I’ve been thinking more lately about the aughts, the first decade of this still new but already worn century. So much has happened in the past ten years—in my own life and work, and in the wider world—that it can be easy to let slide all that was momentous in the decade that preceded. Sometimes, it’s worth remembering.
Twenty years ago, I was living in a one-bedroom apartment in Berkeley, California, just preparing to begin a new research project on “truth and reconciliation” that would lead — eventually — to a doctorate in sociology. My chief faculty advisor — who would become the chair of my dissertation committee — was a Marxist sociologist named Michael Burawoy. Michael was and is a deeply dedicated mentor to a wide range of graduate students, and an undergraduate teaching legend at the University of California, Berkeley. That fall, September 2001, I was one of several lucky teaching assistants for his two-semester course on the history of social theory, required of all sociology majors. Beyond the challenging work of teaching, my research interest in the politics of reconciliation was leading me deeper into an exploration of the anti-apartheid struggle in South Africa, where Michael had longstanding ties through his own research and extensive network of relationships.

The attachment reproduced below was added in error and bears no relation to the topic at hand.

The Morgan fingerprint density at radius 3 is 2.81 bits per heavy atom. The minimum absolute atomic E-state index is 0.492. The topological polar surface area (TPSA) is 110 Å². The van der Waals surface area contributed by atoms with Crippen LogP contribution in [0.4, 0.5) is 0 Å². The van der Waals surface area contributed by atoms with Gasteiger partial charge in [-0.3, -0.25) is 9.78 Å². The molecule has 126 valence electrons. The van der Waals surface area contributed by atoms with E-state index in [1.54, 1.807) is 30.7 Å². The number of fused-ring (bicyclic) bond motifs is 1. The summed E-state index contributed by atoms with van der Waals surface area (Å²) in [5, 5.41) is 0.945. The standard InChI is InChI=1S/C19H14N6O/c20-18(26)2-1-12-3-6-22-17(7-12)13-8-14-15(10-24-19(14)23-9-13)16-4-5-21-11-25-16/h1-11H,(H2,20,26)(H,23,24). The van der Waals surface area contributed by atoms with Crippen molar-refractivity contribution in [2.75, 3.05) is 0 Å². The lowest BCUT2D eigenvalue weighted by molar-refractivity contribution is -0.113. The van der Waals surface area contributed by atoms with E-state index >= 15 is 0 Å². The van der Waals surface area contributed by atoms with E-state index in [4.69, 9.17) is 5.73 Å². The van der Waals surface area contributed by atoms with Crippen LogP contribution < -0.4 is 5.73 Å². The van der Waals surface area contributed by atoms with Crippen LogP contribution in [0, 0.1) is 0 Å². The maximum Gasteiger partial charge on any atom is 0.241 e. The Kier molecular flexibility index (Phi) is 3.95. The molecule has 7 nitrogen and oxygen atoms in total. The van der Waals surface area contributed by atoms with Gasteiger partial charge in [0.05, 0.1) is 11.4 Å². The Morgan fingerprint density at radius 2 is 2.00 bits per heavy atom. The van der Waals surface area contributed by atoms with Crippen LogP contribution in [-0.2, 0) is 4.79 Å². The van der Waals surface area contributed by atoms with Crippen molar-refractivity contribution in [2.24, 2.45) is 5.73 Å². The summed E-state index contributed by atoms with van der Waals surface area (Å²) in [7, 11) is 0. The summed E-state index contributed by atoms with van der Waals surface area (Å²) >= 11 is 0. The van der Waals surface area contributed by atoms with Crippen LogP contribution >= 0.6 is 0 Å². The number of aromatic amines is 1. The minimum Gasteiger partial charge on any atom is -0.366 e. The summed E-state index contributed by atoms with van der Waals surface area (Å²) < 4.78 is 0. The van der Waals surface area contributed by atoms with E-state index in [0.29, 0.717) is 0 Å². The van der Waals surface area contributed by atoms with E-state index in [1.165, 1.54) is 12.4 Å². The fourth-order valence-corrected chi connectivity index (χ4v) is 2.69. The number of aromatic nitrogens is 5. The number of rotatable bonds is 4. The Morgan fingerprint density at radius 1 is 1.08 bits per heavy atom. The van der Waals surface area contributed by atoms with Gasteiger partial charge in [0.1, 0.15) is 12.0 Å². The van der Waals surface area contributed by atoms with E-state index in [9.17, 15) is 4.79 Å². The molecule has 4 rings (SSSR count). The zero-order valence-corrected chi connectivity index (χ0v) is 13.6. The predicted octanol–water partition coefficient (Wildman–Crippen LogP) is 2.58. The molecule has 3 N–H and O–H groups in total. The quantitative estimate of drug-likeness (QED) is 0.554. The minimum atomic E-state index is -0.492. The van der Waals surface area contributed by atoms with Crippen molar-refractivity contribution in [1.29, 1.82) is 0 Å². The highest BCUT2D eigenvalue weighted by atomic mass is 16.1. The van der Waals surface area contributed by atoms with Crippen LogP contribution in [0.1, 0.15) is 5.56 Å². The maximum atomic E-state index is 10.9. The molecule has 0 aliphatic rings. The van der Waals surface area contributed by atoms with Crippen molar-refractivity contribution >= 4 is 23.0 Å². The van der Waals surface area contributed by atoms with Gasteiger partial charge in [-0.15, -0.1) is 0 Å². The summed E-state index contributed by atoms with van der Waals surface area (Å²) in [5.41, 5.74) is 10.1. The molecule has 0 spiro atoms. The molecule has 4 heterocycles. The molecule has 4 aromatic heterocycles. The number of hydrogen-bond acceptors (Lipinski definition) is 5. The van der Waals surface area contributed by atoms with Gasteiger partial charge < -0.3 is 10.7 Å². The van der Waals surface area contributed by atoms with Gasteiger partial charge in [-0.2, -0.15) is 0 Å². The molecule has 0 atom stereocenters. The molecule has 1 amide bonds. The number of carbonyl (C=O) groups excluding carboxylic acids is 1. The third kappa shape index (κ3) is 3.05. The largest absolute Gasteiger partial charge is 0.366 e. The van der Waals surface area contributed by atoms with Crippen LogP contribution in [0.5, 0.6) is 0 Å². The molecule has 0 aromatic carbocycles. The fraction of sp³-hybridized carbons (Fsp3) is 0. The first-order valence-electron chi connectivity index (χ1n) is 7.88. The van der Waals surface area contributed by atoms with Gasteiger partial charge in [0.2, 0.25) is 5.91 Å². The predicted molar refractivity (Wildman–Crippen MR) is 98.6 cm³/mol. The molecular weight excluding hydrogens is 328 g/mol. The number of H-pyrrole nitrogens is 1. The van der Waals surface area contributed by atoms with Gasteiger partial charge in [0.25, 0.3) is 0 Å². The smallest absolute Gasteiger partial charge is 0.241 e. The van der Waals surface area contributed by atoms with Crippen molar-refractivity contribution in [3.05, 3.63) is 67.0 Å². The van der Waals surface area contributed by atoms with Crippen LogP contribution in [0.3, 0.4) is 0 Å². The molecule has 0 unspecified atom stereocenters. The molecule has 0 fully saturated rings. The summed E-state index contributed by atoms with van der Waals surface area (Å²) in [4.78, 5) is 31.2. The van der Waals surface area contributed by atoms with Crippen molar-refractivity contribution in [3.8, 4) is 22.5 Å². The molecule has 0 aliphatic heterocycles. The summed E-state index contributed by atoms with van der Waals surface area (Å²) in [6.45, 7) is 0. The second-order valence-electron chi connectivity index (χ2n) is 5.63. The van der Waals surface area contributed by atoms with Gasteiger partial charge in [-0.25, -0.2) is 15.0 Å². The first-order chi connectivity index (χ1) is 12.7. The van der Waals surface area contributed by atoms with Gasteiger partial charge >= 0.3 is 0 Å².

Later, grappling with South Africa’s ongoing efforts to come to terms with the enduring legacies of its apartheid past, I would be drawn into a complex engagement with the controversial possibilities of public religion—an orientation toward my research and writing that more than once put me at loggerheads with my resolutely materialist graduate school mentor, a conflict at once excruciating and exhilarating. Yet our differences weren’t only, or even mainly, a matter of religion and its publics. Affectionate and gregarious, Michael could also be exacting and irascible. Part of the “disobedient generation” in American sociology, he and others had substantially remade the discipline, and he had long been accustomed to doing intellectual battle. Ever the prodigal son, I was determined to be disobedient myself, even as we worked in collaboration. I took pride when Michael referenced the ways in which I had “pummeled, prodded, and aided” him as he explored the untold history of sociology at Berkeley. Yet I was also repeatedly at pains to satisfy his intellectual demands, and eager in the end to be more than a stray and mostly hidden footnote.